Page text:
Fifty grams of the cooled mixture containing ore and sodium carbonate and 200 ml of boiling water (pure water) were placed in a flask equipped with a condenser and stirred with a stirrer for 30 minutes at ambient temperature, thereby carrying out extraction of the complex oxide of tungsten. Following completion of the extraction, the extract was suction filtered with 5C filter paper. The filtration residue was washed four times with boiling water. The filtrate was recovered, placed in a 250 ml graduated flask, and brought up to 250 ml by adding pure water.

The concentrations of tungsten in the filtrate and the residue were measured by the ICP method, and the absolute amounts of tungsten in the residue and the filtrate were computed from these concentrations and the residue mass and volume (250 ml) to be respectively 0.13 g and 7.83 g. The tungsten extraction ratio was calculated, yielding a high extraction ratio of 98.4%.

Example 6

A garnierite-containing base ore having the elemental composition shown in FIG. 5 (excluding oxygen; in mass%), as determined by the ICP method, was coarsely ground to a particle size of 0.3 mm or less, then ground using the rotating ball mill described in Example 1 until the portion of the material having an average particle size of 400 mesh (36 m) or less accounted for 90 mass% of the overall material, thereby giving a ground garnierite-containing ore having a median particle size of 38.1 m.

In addition, using a thermal analysis system with mass spectrometer (Thermo Mass, manufactured by Rigaku Corporation), 2 mg of the milled garnierite ore was heated at a ramp-up rate of 10 K/min to examine the mass loss behavior, in addition to which the emitted gas was analyzed. Given that the emission of gas substantially ended at 700C and the gas was composed entirely of water, it is assumed that a dehydration reaction involving conversion of the hydroxide to an oxide proceeded. Table 5 Component Ni Si Ca Al Mg Cr Fe Content 4.84 29.6 <0.1 <0.1 10.7 0.23 3.72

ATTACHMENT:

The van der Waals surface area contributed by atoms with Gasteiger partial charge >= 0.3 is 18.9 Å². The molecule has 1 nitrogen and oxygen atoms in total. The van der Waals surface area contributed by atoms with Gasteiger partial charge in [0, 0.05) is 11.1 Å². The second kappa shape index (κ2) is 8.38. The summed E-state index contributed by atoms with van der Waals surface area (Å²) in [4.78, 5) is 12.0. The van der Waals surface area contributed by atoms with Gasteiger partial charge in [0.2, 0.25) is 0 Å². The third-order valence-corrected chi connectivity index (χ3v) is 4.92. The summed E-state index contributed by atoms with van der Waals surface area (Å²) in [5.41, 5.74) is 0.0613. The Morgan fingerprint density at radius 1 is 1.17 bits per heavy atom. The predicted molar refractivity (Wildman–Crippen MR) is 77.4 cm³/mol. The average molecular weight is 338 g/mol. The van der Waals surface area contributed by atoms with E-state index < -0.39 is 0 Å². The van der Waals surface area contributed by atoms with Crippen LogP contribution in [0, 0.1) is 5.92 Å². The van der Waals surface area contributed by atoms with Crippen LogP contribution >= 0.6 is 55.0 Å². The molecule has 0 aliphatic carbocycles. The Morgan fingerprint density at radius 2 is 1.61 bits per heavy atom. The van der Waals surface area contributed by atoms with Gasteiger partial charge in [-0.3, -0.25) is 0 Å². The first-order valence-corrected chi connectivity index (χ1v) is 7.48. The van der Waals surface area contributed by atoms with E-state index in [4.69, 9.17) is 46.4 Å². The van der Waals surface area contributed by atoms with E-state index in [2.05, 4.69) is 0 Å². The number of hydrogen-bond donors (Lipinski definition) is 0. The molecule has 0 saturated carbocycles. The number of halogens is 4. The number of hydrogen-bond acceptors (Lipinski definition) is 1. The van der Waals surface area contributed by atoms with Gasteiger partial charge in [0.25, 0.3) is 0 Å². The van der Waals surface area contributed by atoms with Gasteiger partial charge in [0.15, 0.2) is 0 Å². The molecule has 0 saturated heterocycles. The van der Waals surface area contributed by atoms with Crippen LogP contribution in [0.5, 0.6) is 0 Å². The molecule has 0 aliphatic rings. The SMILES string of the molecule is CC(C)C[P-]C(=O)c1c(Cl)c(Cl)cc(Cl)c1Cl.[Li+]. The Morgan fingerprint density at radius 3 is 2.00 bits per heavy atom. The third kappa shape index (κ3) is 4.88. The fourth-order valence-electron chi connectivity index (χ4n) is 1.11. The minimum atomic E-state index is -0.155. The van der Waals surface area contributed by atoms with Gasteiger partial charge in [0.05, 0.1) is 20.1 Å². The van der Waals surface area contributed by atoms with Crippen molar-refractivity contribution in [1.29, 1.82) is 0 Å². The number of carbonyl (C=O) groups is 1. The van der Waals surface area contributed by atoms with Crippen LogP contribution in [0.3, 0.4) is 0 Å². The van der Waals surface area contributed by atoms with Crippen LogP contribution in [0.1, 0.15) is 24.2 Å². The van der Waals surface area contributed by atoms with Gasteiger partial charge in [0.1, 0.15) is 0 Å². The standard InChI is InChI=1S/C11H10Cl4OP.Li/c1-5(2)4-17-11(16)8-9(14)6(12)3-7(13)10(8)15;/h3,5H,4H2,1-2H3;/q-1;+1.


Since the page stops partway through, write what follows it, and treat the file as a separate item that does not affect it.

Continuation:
Next, 300 g of the ground garnierite ore was placed in a muffle furnace and subjected to dehydration by heating for 2 hours in an open-air atmosphere at 700C, then cooled. Two hundred grams of the dehydrated garnierite ore and 80 g of sodium sulfate were co-milled therein for 2 hours at an amplitude of 4 mm and an operating speed of 1200 rpm in the vibratory mill described in Example 1 to which had been added 260 iron balls (diameter, 19 mm). The mixture of garnierite ore and sodium sulfate obtained by co-milling had a particle size, expressed as the median particle size, of 2.1 m.

The mass change for 30 mg of the mixture of garnierite ore and sodium sulfate obtained by co-milling was measured with a thermobalance under a 200 ml/min stream of air and at a ramp-up rate of 10 K/min. The results are shown as a plot (FIG. 7) of temperature on the x-axis versus the weight on the y-axis at left and the differential thermocouple output on the y-axis at right.

The loss of mass that occurs after 520C is due to the release of sulfur dioxide from the sodium sulfate. Sulfur dioxide release ends at 660C. Sodium sulfate melts at 880C, and decomposes at temperatures above this. The mass changes in this mixture indicate that a solid-phase reaction accompanied by the removal of sulfur dioxide from the sodium sulfate proceeds from a temperature at least 200C lower than the decomposition temperature for sodium sulfate by itself.

Hence, 100 g of the garnierite ore and sodium sulfate-containing mixture obtained by co-milling was placed in a muffle furnace and heated for 1 hour in an open-air atmosphere at 700C, then cooled. A portion of the cooled mixture was subjected to x-ray diffraction analysis, whereupon formation of the complex oxide NaNiO2 was noted. When this data is considered together with the results of thermal analysis, it appears that the following solid-phase reaction proceeded to completion by 700C.